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eurobest 2017

eurobest 2017

From the basement of Victoria House in London, eurobest hosted its 30th festival and celebrated the best European creativity that we have seen this year. Conversations roamed from the existential crisis that creativity finds itself in, to the importance of socio-economic diversity and about how our industry shouldn’t shy away from difficult conversations. The founder of Uncommon Creative Studios, Nils Leonard delivered a powerful manifesto for the year ahead, looking at the Skip Ad button as both a panic moment for the industry, and also an opportunity for our creativity can shine: “Creativity isn’t a discipline or a haircut. It’s a survival mechanic.”

The talks were hosted between the Showcase stage and the Silent stage, while Facebook delivered a lesson in crafting video content from the Interactive corner. Faber & Faber brought their Academy to the Screening room to host creative writing workshops and there were interactive exhibitions and an Instagram breakout space that encouraged people to challenge their creativity across social media.

Below we’ve picked out a few highlights from the talks.

Brands in the Basement

Speakers: Krista Massey, SVP – Marketing Activation & Engagement, SunTrust, Meg Farren, CMO, KFC UK & Ireland, Kelly Engstrom, Head of Marketing & Communications, EE and Conor McNicholas (Moderator)

  • The start of the conversation centred around the power of creativity and the existential crisis that it seems to be facing. Kelly Engstrom said “As the industry becomes more fragmented, the more creativity is needed to cut through. Creativity is the hook that drives you to want to listen to a brand.”
  • Meg Farren discussed the nature of the world we operate from, “In the cognitive clutter of the world today, we make more than 30,000 decisions each day. The role of creativity is to force the brain to pay attention.”
  • Krista Massey emphasised that she doesn’t see herself as a banker but rather as a marketer. She talked about trust building between the client and the agency, “When you don’t know who works for who, that’s when you know you’ve got something magical.”
  • The discussion moved towards content creators and the shift towards mobile, which is where the future is focused. Farren honed in on creating unique social content, “You have to speak in a way that’s credible to the brand. If you’re going to crash the party, you’d better bring champagne.”


To Boldly Go Where No Man Has Gone Before

Speaker: Colin Byrne, UK CEO, Weber Shandwick & Jane Martinson, The Guardian (Moderator)

  • Colin Byrne was speaking as he draws his 40 years in the PR industry to a close. He started aged 21, falling into the industry having never heard of it. As he says of his career, “My business model in life is to work out what you love and how to get paid for it.”
  • Byrne discussed the future of the UK: “Brexit is the most divisive thing to happen in my lifetime. It took the media, politics, the establishment and advertisers by surprise. It was a big wake up call.”
  • Speaking of his early foray into the New Labour political sphere, he pointed out that fake news is not a new phenomenon: “I practised fake news 30 years ago as part of the debased business of what became known as spin.”
  • Examining the changing nature of the world in which brands operate, Byrne said, “Brands are now involved in issues that 10 years ago they wouldn’t have gone near. They have no choice but to engage in social issues.”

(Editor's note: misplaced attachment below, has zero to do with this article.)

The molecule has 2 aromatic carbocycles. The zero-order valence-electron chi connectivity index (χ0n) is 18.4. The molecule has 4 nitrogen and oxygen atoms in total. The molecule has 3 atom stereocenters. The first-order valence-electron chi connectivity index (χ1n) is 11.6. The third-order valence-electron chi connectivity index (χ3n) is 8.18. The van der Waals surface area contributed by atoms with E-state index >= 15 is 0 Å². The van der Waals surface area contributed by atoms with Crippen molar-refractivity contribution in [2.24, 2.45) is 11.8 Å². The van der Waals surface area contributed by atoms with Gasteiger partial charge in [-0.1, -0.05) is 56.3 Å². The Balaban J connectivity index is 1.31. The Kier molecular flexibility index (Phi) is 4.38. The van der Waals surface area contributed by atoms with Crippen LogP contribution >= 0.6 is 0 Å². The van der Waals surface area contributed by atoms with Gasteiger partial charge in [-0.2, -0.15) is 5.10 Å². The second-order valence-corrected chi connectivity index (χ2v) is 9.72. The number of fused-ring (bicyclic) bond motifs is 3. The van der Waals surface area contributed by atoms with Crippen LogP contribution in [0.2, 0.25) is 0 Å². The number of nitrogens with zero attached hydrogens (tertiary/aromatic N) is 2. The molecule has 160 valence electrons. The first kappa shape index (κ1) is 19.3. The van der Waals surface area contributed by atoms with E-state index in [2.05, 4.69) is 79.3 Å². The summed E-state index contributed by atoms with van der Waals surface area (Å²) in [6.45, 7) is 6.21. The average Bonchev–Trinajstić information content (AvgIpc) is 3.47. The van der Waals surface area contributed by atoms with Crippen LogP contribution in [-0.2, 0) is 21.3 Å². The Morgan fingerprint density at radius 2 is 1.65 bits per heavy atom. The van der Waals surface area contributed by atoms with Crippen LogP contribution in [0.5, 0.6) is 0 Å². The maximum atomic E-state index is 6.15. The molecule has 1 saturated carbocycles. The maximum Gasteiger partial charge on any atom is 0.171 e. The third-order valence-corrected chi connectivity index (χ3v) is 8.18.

The D Word: Not Just Another Diversity Panel

Speakers: Asmita Dubey, Global Chief Digital Officer, L’Oréal , Evadney Campbell MBE, Co-Founder & MD, Shiloh PR, Nicky Bullard, Chairwoman & CCO, MRM//Meteorite, Sulaiman Khan, Founder & Chief Purpose Operator, ThisAbility and Harjot Singh, CSO, McCann Worldgroup EMEA (Moderator)

  • Chaired by Harjot Singh, the panel discussion saw each of the speakers deliver an impassioned short speech on their own experience of the world and of the workplace. Singh opened the discussion by reminding us that “this is not purely an ideological conversation. It is time for a cultural awakening.”
  • Sulaiman Khan addressed the oft ignored minority of disabled people within the creative industries. He believes that we should “use disability and creativity as an advantage. People are so afraid to say the wrong thing, they don’t say anything. We need to connect the dots to open the discourse.”
  • Asmita Dubey moved to L’Oréal to look at what democratising beauty really means believing that “the magic word is assimilation, of views and people.”
  • Evadney Campbell talked about her early childhood, spent growing up with her grandparents in Jamaica before moving to London to be with two total strangers: her parents. She believes that the word diversity implies too great a difference. “We should think of diversity as inclusivity and equality and we need a new way of dealing with it.”
  • Nicky Bullard used Lara Croft’s Tomb Raider Power Packs as a metaphor for both the setbacks and the wins you’ll have over the course of your life. Each one allows you to progress just that little bit further.


Visit eurobest's website to find out more.

About the author

Izzy Ashton, Assistant Editor of BITE, Creativebrief

Izzy is a writer/researcher for BITE, Creativebrief’s daily insight into global marketing trends and the cultural movements driving them. She keeps abreast of the latest communication, technology and consumer news, and is responsible for conducting interviews with key agency strategists and creatives to gain insight into the most innovative global campaigns.

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